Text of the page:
We should point out that the Pfizer drug began with German company BioNTech, which did the initial research and then partnered with much larger Pfizer. BioNTech has produced other drugs for cancer patients.

Attacking the protein spikes: ‘the right target’

This illustration provided by the Centers for Disease Control and Prevention shows the 2019 Novel Coronavirus (2019-nCoV). (CDC via AP, File)

Think of the illustration of the virus that you have seen a zillion times. Those little knobs or spikes on the virus are proteins. The Pfizer vaccine targets them. Those spikes allow a virus to attach to and invade human cells and start the infection.

Researchers are attacking the proteins with biotechnology called mRNA. The “m” stands for “messenger.” Your body naturally creates mRNA to tell cells what to repair and what to rebuild. Think of them as messengers that deliver work orders. Part of your cells read the messages and then string together amino acids that are building blocks to build proteins. During an infection, the messenger instructs cells how to make viral proteins.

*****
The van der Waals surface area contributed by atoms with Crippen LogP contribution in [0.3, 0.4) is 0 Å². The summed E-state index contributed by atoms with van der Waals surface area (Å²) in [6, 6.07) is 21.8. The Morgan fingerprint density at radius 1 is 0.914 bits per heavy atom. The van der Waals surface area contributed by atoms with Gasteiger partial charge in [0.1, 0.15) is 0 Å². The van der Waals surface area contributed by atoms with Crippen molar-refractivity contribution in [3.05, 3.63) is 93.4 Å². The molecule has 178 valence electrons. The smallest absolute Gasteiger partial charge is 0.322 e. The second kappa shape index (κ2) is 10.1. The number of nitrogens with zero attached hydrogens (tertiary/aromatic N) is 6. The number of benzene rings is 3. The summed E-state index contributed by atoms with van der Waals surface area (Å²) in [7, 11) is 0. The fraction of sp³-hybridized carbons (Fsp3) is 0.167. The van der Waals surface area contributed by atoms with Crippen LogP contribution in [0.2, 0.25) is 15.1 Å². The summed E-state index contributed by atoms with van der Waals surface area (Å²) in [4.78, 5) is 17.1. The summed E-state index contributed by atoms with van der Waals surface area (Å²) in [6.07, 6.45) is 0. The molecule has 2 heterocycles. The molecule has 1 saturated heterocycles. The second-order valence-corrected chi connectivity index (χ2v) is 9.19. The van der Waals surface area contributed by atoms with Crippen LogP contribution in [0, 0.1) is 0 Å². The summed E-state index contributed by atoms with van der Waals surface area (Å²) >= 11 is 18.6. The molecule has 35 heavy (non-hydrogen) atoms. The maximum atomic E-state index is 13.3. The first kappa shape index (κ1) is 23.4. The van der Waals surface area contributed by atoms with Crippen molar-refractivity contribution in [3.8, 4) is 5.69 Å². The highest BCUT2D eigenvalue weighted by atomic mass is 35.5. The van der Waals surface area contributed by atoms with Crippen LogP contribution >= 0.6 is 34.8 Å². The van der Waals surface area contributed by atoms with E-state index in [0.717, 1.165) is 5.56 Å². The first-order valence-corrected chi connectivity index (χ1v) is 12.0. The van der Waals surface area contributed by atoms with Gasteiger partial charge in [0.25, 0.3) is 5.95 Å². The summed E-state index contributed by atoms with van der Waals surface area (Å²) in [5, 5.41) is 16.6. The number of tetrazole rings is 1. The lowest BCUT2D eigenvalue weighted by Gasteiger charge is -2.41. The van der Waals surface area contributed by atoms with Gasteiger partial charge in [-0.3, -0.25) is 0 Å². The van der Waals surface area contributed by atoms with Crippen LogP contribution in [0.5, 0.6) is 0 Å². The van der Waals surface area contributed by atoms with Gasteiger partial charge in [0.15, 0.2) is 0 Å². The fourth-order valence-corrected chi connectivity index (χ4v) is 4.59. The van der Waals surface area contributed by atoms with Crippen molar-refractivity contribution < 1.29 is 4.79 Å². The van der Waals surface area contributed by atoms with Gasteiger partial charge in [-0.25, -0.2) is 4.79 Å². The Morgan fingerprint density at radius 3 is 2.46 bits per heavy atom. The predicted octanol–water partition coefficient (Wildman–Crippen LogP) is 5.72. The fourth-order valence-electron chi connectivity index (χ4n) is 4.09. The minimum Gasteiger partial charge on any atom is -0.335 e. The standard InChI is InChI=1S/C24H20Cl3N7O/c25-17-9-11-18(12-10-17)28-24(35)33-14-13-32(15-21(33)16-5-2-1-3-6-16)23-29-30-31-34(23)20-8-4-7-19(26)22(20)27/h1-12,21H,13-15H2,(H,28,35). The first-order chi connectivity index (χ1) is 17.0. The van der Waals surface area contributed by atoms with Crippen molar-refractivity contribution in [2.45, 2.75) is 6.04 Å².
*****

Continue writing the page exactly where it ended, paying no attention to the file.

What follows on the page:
The vaccine researchers are trying to build messages (mRNA) that tell cells to build proteins that are found in specific viruses. Remember that there are lots of kinds of viruses, and the one they are targeting now is SARS-CoV-2 — the virus that caused COVID-19.

Once the vaccine enters your body, it triggers cells to produce the proteins that trigger the immune cells that lead to the production of antibodies. Triggering those proteins is the key that makes the lock work. The antibodies help your immune system detect and destroy the virus before you get sick.

Pfizer says in the tests it has conducted so far, 90% of the people who got its vaccine produced antibodies that recognize the proteins in SARS-CoV-2. This summer, the FDA said it hoped a new vaccine would at least be 60% and maybe 70% effective.